Monday, April 1, 2019

#91 / Neighborhood Government

I have been a member of the Mono Lake Committee for many years - perhaps even from 1978, the year it was founded. That is Mono Lake that is pictured above, in a "Photo of the Day" from the National Wildlife Federation blog

As a member of the Mono Lake Committee, I receive its periodic newsletters, and I just received the Winter & Spring 2019 issue, which had an article on "Staff migrations." I don't know Lisa Cutting personally, but the description of her work with the Committee, presented below, made me think: 

After 17 years as Eastern Sierra Policy Director, Lisa Cutting is moving into a part-time role as Associate Policy Director. Lisa started with the Committee as an intern in 1999 and quickly developed a deep commitment to the protection of Mono Lake and restoration of the tributary streams. She then served as Environmental Resource Coordinator for two years before becoming Eastern Sierra Policy Director in 2002.

Lisa has seen many policy issues during her tenure — from shaping Caltrans projects to incorporate Mono Basin- specific revegetation techniques, to keeping the Mono Lake Tufa State Natural Reserve open, working with state and federal agencies to achieve goals in an era of diminishing resources, and accomplishing the daily work of implementing State Water Board-ordered mandates for Mono Lake and its tributary streams. But her passion has always been stream restoration—specifically bridging the gaps between restoration science, land management, and rules and regulations to achieve the most successful on-the-ground ecological health possible. 
Lisa’s calm and deft approach to complex water issues combined with her ability to bring often-polarized parties together to garner positive results for Mono Lake has set the bar for navigating future balanced solutions. She is excitedto have more personal time for fishing, backpacking, and exploration, but fortunately for the Committee Lisa will also continue to put her skills to work on focused projects with the policy team.

Lisa Cutting is employed by the Committee, which is a non-profit corporation. The Commiteee, and Lisa, and other staff persons and many volunteers, have taken responsibility for the "neighborhood" in which Mono Lake is located. There are physical, social, economic, and governmental challenges that require attention, and the Committee, and its dedicated staff and volunteers, have taken responsibility for meeting those challenges, and for "maintaining, protecting, and improving the neighborhood."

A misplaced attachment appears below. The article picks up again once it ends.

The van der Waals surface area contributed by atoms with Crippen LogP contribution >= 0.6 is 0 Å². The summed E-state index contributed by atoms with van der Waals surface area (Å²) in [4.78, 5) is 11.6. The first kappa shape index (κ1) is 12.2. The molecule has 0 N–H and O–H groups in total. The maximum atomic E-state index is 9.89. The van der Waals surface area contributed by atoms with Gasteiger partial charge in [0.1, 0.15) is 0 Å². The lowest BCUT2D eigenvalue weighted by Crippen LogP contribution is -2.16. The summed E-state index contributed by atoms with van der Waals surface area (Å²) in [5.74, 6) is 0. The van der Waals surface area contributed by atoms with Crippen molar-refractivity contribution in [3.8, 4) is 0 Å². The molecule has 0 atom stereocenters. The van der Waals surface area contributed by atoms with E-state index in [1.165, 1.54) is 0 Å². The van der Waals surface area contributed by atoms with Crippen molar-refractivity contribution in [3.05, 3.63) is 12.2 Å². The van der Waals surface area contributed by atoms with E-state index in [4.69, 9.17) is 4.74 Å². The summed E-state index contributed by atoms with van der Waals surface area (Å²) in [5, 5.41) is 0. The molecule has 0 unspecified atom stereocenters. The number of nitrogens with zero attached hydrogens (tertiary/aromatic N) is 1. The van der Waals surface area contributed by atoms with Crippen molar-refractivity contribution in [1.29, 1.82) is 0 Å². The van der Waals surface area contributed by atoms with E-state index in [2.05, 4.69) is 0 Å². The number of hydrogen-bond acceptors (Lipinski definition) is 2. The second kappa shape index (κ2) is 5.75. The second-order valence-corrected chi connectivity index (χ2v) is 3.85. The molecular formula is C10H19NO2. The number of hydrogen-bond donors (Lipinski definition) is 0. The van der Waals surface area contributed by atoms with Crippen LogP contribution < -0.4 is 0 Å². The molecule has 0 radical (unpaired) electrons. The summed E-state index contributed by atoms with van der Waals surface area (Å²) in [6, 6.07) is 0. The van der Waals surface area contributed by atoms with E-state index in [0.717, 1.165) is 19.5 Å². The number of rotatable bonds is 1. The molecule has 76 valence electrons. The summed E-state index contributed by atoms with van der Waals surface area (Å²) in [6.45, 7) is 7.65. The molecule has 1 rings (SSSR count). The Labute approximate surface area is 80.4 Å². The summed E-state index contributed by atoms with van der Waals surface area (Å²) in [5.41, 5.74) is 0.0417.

Mono Lake, of course, is a rather remote, East of the Sierras environmental and wildlife wonderland. It is quite different from the neighborhoods that most of us inhabit, mostly located in cities or in unincorporated urban areas, but what this "Staff migrations" column got me to think about is the whole idea of "neighborhood government." 

Almost every neighborhood is beloved by those who live there and know it best. Almost every one of our neighborhoods has some unique and wonderful feature that residents treasure. In the heyday of community-based politics in Santa Cruz, California, which is where I am from, neighborhood associations preserved and protected all that was best in the neighborhood, and the community-based involvement stemming from the neighborhoods is what sustained one of the healthiest and most vital examples of democratic self-government I have ever heard about. That was also, of course, a time in which I was privileged to be personally involved in that effort at self-government. I think the description of what Lisa Cutting has been doing for her neighborhood made such an impression on me because I was a kind of "Lisa Cutting" figure, for Santa Cruz County, from 1975 to 1995.

If government in the United States of America is in trouble (and it is), I think we should start looking  for solutions by developing ways to stimulate, fund, and sustain neighborhood-level community involvement. 

That could be done! No fooling!

Image Credits:
(1) -
(2) -

No comments:

Post a Comment

Thanks for your comment!